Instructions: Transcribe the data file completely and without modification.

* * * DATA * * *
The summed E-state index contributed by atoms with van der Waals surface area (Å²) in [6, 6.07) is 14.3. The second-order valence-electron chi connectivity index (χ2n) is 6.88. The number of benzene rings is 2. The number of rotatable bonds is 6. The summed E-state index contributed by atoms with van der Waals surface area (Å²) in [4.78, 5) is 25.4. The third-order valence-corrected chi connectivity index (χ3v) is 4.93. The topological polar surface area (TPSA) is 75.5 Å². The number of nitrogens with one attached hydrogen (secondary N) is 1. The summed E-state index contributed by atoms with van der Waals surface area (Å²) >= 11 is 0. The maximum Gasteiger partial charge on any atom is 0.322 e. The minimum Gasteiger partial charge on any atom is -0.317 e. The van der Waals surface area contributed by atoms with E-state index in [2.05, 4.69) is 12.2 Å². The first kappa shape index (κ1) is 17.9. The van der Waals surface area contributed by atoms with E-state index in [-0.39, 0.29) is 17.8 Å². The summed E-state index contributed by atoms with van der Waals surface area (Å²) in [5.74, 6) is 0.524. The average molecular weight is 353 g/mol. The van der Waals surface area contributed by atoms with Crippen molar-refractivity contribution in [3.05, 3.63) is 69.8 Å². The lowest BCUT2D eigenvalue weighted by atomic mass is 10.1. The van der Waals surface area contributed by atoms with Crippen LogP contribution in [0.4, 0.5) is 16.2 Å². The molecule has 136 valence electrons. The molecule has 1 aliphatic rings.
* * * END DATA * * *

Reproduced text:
The summed E-state index contributed by atoms with van der Waals surface area (Å²) in [6, 6.07) is 14.3. The second-order valence-electron chi connectivity index (χ2n) is 6.88. The number of benzene rings is 2. The number of rotatable bonds is 6. The summed E-state index contributed by atoms with van der Waals surface area (Å²) in [4.78, 5) is 25.4. The third-order valence-corrected chi connectivity index (χ3v) is 4.93. The topological polar surface area (TPSA) is 75.5 Å². The number of nitrogens with one attached hydrogen (secondary N) is 1. The summed E-state index contributed by atoms with van der Waals surface area (Å²) >= 11 is 0. The maximum Gasteiger partial charge on any atom is 0.322 e. The minimum Gasteiger partial charge on any atom is -0.317 e. The van der Waals surface area contributed by atoms with E-state index in [2.05, 4.69) is 12.2 Å². The first kappa shape index (κ1) is 17.9. The van der Waals surface area contributed by atoms with E-state index in [-0.39, 0.29) is 17.8 Å². The summed E-state index contributed by atoms with van der Waals surface area (Å²) in [5.74, 6) is 0.524. The average molecular weight is 353 g/mol. The van der Waals surface area contributed by atoms with Crippen molar-refractivity contribution in [3.05, 3.63) is 69.8 Å². The lowest BCUT2D eigenvalue weighted by atomic mass is 10.1. The van der Waals surface area contributed by atoms with Crippen LogP contribution in [0.4, 0.5) is 16.2 Å². The molecule has 136 valence electrons. The molecule has 1 aliphatic rings.